Wednesday, May 18, 2016

Why Technology Won't Solve All Your Productivity Problems -- and What Will



For a while now, you’ve noticed that you are falling more and more behind at work, even though you’re exhausted at the end of the day because you’ve been so busy. It’s not like you’re goofing off – you just have too much to do!
So, you figure maybe a couple of the new apps you’ve heard about will do the trick as they’re designed to make you more productive, organized and efficient.
But at the end of the week, you’re still not caught up at work – you think you might even be more behind. To top it off, you’re even more exhausted and stressed because you can’t seem to get a handle on your workload and balance it with your personal life.
It might help to realize you’re not alone, which is why there is such a surge in the popularity and number of productivity self-help books. One of those, “Smarter Faster Better: The Secrets of Being Productive in Life and Business” has landed author Charles Duhigg on the bestseller lists.
“I think we are living through a period of economic change on par with the Industrial Revolution,” says Duhigg, a Pulitzer-prize winning investigative reporter for The New York Times. “There is a certain amount of anxiety generated by such a big change. It’s exciting – but it’s not easy.”
What most of us have discovered, he says, is that while technology is wonderful, “it doesn’t solve all of our problems.”
That’s because we may believe that if we use technology to work longer days, to perform more tasks and to be more connected than ever before, we will find success and satisfaction. But the truth is that only when we use technology and data to meet our specific needs is it helpful.
“Sometimes the best thing you can do is slow down and make sense of the data coming at you – and not get overwhelmed by it,” Duhigg says.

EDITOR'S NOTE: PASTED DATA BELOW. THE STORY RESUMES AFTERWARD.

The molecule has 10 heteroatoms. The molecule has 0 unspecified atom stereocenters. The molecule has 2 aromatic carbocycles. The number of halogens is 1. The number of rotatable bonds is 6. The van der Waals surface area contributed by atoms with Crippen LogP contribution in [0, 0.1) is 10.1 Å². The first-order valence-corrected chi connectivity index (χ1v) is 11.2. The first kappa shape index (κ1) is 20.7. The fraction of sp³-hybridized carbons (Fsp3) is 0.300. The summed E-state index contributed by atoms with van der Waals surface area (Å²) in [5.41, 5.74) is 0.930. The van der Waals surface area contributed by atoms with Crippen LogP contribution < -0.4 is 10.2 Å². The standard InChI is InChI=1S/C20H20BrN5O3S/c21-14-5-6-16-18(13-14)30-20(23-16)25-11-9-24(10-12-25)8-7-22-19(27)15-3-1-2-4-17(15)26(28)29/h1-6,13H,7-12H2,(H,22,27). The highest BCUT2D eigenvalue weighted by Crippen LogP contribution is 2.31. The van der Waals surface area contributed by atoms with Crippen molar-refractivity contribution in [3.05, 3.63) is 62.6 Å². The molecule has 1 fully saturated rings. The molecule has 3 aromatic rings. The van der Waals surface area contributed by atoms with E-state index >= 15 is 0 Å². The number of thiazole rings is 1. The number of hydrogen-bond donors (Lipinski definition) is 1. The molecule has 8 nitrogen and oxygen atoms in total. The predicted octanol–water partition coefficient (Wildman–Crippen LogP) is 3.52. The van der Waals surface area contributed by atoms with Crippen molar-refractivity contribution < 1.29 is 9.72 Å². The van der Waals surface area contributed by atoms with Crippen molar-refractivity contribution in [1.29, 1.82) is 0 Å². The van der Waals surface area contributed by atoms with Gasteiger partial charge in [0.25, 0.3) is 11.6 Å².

In addition, leaders can help teams be more productive by allowing them to “interact” with data in ways that will help them retain the information better. For example, medical schools have the “see one, do one, teach one” philosophy because they know that allowing students to interact with patients is the way to help them best learn – and then further cement that information by teaching it to others, he says.
“It’s not always because you want to teach someone else, but it does help it (information or process) to sink in,” he says.
Further, technology can be helpful and improve your daily work only when you can see the data embedded in those decisions and then use it somehow to learn from it, he says.
In his research of how companies and individuals get more done, Duhigg finds:
  1. Speaking freely matters. Teams are more effective when members feel it’s safe to say what they think and everyone gets equal air time. It’s also important that team members are sensitive to the feelings of others. Leaders have to be careful that they don’t reward the loudest in the group or fail to answer questions. By showing (read more here)

1 comment:

Ian Boreham said...

I think you're right. Some of the tools, tips and tricks out there for productivity are not going to make long term improvements in my view. Just posted about the exact same subject myself here